Trio Articles

Kandinsky Trio awarded National Endowment for the Arts grant

September, 2010

SALEM, Va. – Roanoke College has been awarded a $15,000 grant by the National Endowment for the Arts as part of the American Masterpieces: Three Centuries of Artistic Genius initiative. This is the first time that the College has received an NEA grant, and the award will support a performance and recording project of the College’s ensemble-in-residence, the Kandinsky Trio.

The Kandinsky Trio will use the grant to perform and record chamber music by Gunther Schuller and John D’earth. The ensemble will tour in Virginia and West Virginia, performing Schuller’s piano quartet, “On Light Wings,” and two compositions by D’earth: “Silent Faustus” and “Natural Bridge.” The latter was composed for the Kandinsky Trio with jazz bass and jazz guitar. In addition, the ensemble plans to record these works on the OmniTone label for release in 2011 – 2012.

Kandinsky Beat Down: A concept done right


In theory, Kandinsky Beat Down is a cool experiment, combining jazz and classical music with hip-hop and old-school soul and funk, and adding break dancers to punctuate the musical action.

It’s also the kind of idea that could go awry in the wrong hands, creating a rhythmic and sonic mess.

But the smart, disciplined musicians and dancers on stage Saturday night at Jefferson Center’s Shaftman Performance Hall made it fun and visually appealing.

Kandinsky Trio, a chamber group long in residence at Roanoke College, brought in some top henchmen, including Charlottesville-based trumpeter/composer John D’earth.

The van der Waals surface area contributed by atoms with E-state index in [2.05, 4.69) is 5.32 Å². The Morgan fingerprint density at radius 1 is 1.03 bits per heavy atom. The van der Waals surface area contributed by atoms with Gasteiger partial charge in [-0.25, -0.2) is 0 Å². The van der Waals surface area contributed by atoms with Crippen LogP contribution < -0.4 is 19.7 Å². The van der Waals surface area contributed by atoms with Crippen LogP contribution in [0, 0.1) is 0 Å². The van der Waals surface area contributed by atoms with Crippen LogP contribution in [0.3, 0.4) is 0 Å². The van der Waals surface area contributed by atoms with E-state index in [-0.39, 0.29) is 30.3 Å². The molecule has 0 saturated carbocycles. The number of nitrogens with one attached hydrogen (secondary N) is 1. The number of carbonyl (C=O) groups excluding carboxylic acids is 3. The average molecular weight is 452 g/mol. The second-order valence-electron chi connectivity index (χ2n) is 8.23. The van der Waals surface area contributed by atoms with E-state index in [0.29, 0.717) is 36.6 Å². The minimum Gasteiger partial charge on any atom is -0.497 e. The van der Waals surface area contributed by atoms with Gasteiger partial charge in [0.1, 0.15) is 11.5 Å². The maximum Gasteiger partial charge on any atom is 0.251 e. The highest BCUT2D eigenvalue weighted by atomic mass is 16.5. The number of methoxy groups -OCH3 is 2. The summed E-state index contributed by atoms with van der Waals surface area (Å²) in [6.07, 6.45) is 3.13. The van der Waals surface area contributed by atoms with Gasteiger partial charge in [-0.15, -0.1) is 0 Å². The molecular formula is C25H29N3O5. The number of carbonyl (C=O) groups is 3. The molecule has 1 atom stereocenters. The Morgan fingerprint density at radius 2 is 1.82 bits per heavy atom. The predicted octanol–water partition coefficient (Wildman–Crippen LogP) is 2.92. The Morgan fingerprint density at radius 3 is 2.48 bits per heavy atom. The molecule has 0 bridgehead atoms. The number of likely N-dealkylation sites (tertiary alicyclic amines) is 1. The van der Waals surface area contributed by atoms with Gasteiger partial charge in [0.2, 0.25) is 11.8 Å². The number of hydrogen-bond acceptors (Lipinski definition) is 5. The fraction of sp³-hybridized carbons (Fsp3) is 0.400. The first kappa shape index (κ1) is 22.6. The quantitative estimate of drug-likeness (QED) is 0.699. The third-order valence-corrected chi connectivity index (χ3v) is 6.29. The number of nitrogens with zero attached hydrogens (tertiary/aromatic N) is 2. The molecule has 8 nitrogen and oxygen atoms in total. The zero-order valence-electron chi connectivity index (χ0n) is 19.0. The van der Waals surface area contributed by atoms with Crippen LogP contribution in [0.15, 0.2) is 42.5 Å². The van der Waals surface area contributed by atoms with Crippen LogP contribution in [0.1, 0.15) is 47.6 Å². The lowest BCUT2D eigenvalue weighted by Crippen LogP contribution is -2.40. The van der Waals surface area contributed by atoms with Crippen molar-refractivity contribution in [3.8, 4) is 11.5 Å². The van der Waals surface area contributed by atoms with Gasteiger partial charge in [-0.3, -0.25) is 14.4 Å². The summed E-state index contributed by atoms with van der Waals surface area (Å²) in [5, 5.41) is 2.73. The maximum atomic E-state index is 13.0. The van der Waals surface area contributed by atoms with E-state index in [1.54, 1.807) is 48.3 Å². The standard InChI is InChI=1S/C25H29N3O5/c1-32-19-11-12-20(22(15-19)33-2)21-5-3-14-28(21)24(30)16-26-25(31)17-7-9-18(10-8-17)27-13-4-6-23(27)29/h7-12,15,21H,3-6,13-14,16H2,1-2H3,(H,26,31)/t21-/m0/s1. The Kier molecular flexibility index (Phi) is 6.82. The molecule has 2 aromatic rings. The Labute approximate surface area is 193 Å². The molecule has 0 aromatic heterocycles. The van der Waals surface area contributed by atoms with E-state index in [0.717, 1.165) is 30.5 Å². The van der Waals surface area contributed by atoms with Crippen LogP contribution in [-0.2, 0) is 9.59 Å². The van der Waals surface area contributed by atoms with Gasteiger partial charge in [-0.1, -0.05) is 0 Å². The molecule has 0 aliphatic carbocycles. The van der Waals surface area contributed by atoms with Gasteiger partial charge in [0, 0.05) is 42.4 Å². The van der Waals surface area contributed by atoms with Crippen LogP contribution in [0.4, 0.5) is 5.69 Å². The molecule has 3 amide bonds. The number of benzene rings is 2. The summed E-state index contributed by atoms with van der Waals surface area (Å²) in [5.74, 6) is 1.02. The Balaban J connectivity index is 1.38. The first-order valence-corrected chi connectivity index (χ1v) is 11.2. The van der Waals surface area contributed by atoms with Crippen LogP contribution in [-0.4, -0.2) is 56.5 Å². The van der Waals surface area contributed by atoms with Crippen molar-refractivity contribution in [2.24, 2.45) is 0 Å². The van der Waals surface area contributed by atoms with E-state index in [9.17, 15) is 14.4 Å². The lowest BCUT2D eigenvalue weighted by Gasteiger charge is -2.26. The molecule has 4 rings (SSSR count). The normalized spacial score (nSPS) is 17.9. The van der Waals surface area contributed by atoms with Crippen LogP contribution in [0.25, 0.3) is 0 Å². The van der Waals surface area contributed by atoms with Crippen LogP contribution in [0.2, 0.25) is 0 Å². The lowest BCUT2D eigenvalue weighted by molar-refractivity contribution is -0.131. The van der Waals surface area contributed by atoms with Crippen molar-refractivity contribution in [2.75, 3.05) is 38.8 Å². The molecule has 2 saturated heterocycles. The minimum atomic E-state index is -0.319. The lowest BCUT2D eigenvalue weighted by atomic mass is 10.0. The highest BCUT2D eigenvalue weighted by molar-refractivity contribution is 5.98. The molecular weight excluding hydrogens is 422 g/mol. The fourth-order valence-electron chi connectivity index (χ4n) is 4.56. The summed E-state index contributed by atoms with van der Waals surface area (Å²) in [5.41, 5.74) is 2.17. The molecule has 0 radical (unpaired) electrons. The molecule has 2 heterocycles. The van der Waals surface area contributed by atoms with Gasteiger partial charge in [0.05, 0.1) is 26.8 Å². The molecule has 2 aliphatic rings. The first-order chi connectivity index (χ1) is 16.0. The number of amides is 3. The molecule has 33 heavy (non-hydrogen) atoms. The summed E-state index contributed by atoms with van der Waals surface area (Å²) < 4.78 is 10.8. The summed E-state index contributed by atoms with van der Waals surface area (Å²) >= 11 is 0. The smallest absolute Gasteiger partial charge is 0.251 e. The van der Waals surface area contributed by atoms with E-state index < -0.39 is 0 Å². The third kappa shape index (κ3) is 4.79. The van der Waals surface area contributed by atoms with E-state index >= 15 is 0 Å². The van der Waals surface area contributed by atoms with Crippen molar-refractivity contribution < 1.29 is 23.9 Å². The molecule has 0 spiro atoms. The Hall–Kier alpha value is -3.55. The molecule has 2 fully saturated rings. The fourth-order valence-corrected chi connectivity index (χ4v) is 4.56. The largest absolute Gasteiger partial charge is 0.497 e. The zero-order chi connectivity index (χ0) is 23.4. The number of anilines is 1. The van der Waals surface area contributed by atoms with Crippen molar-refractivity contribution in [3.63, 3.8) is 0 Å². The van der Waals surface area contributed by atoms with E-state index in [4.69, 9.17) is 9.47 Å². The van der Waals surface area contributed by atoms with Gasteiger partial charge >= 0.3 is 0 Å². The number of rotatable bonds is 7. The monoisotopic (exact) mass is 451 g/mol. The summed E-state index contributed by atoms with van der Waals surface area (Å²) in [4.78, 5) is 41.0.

This program had no stringed bass instrument — Kandinsky member Alan Weinstein’s dark, round cello tones notwithstanding. But it had plenty of bottom end, courtesy of Shodekeh, a Baltimore beat-boxer who can do more with his mouth than a lot of drummers can do with a full drum set, grooving in basic 4/4 or the occasional odd-time signature.

On Dan Cavanaugh’s “In the Silence,” the trio and trombonist Jay Crone generated ominous beauty. An ancient poem of a bittersweet dream, “Nu’m Came in a Dream,” flashed on an overhead screen.

Poetry re-emerged on D’earth’s “Don’t Let This Chance Go By,” based on work by Kabir and a passage from James Joyce’s “Ulysses.” Here, soprano Nancy McDuffie joined the party, giving the music an ethereal quality. Shodekeh provided a solo highlight here, laying down the groove while playing a small set of wooden pipes.

Throughout, dancers The Boogaloo Crew added fun and athletic moves to the mix, engaging in a couple of breakdance battles that showed equal parts classical training and loose-limbed soul.

The full crew hit the stage to encore with “Flashlight,” the old Parliament jam. Guitarist Cyrus Pace and Shodekeh drove it with the necessary funk, while D’earth and Crone were more than up for the horn shouts. The song was missing the signature Moog bass line, but in a good example of what this night was all about, McDuffie kind of stole the moment.

She wasn’t trying to act like she’d just walked off the Mothership, but instead turned in a reading that was reminiscent of an Ed Wood movie soundtrack. It was kind of goofy but real — a whole other kind of Mothership.